by Amrita Bhatia
The first case of the COVID-19 in India was reported on 30th January in a student who had returned from Wuhan for a vacation in the state of Kerala. The spread of the virus was initially low as it was contained after 2 other students in Kerala were tested positive, and were discharged after recovery. India was seemingly COVID-free for a month till two new cases were reported on 2nd March, when the virus began to spread gradually. The following weeks involved active air travel with a mission to bring home the citizens scattered in various hotspots across the world. India’s response, with its surveillance, travel restrictions, closing international borders, airport screenings and more, was “quite robust”, according to WHO’s Chief Scientist. However, while the government might be putting surveillance technologies to seemingly “good” use, there are other things going haywire in the middle of this commotion. From communal sentiments and racism, to fake news on cow urine curing the Coronavirus, India faces many problems in its politically charged environment.
On 24th March, India embarked on the world’s largest nation-wide lockdown (announced overnight!) of 1.3 billion people, with an exemption to essential services. This included a complete stop to flights entering and exiting the country and massive restrictions on travelling within the country as well. While the WHO lauded India over its quick response, a series of challenges and a humanitarian crisis began.
As portions of the population began to “work from home”, factories and businesses closed down rendering many migrant and daily wage workers effectively unemployed. Left with little or no savings and no means to sustain a livelihood, on the first few days of the lockdown, they began their journey to walk hundreds of kilometers to go back home. Gaining considerable attention of the media, states announced bus services to ensure safer travel, but problems of poor health facilities in home states (most of them being Bihar, Odisha and Uttar Pradesh) are also posing a threat to such groups. To add to this, a rather discriminatory tactic of spraying disinfectants on migrating groups also caused outrage this week, throwing light on the casteist and classist angle of the act.
Days before the lockdown, people travelled in large numbers to the Delhi headquarters of the Islamic evangelical organisation, Tablighi Jamaat (TJ). The TJ ignored the guidelines banning gathering of 50 people or more and did not clear out its headquarters even after the lockdown was announced, which gave impetus to the Indian right-wing to communalise the lockdown. What the right-wing supporters conveniently forgot was the Chief Minister Adityanath’s (of the BJP) violation of the lockdown rules by travelling to take part in a religious (Hindu) ceremony; and this is just one such instance.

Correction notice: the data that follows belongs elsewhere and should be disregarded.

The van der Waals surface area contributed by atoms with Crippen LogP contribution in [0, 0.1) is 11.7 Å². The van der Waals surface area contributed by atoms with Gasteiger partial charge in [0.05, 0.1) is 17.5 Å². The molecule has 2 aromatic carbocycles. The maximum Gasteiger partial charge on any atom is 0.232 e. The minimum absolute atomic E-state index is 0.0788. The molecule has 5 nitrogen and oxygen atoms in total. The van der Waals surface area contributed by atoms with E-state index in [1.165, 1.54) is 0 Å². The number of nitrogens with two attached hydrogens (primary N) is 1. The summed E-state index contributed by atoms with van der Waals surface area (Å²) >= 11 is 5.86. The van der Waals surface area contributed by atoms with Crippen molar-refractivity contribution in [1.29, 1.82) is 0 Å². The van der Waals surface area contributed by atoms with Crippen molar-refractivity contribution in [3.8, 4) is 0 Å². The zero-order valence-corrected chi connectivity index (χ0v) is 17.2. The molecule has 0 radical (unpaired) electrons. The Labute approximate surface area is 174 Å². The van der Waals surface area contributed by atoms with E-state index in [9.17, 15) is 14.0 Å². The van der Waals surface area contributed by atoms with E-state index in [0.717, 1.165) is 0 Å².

We have seen in many circumstances in 2019 and 2020, that in India the police do not think twice before resorting to violence, and the pandemic is no different. Soon after the lockdown, social media broke out with numerous videos of police using violence to enforce the measures, lashing out at citizens who are out to buy essentials like groceries or medicines. On 1st April, the video of a Police constable beating vegetable vendors and damaging the produce went viral, leading to his suspension from the forces. Not only are these brutal measures demeaning, but also prohibited under the law.
Kashmir faces many blockages in this lockdown, amidst its already existing decades of conflict and the clampdown by the Indian State since August. As the rest of the (privileged) nation relies on the internet to work from home or pay for groceries, Kashmir struggles with barely functioning 2G internet. This is creating impediments for doctors’ responses to the COVID crisis. Moreover, the hospitals are ill-equipped, with a shortage of health workers, posing a new rising fear among the people.
According to Indian authorities, we have not yet reached the community transmission stage, and are still on the local transmission stage, as of 30th March. This also means that India has not begun testing enough people, but is working to expand its testing capacity. As of 3rd April, the total reported cases crossed 2,000; with 56 deceased and 156 recovered patients. The lockdown will end on April 14th and the authorities do not plan to extend the lockdown as of now. The Prime Minister announced a ‘PM Cares Fund’ to mobilise emergency relief to fight coronavirus, with donations coming in from many sources. Attention of the international media, now diverted from the poor quarantine facilities, is towards two aspects of the lockdown – its “success” in controlling the pandemic and its failure to ensure the safety and lives of its citizens, regardless of their privilege.
The virus, as many public awareness campaigns tell us, does not discriminate, but the response of governments does, bringing into sharp focus the horrifying inequalities that countries have harboured. The most vulnerable populations of India deserve a lot more, and a lot better, than Prime Minister Modi’s “apology” for causing difficulties as a result of the lockdown. Here’s hoping the cacophony of the celebratory bartan banging (utensils) does not deafen us to the cries from the gross violations of human rights.
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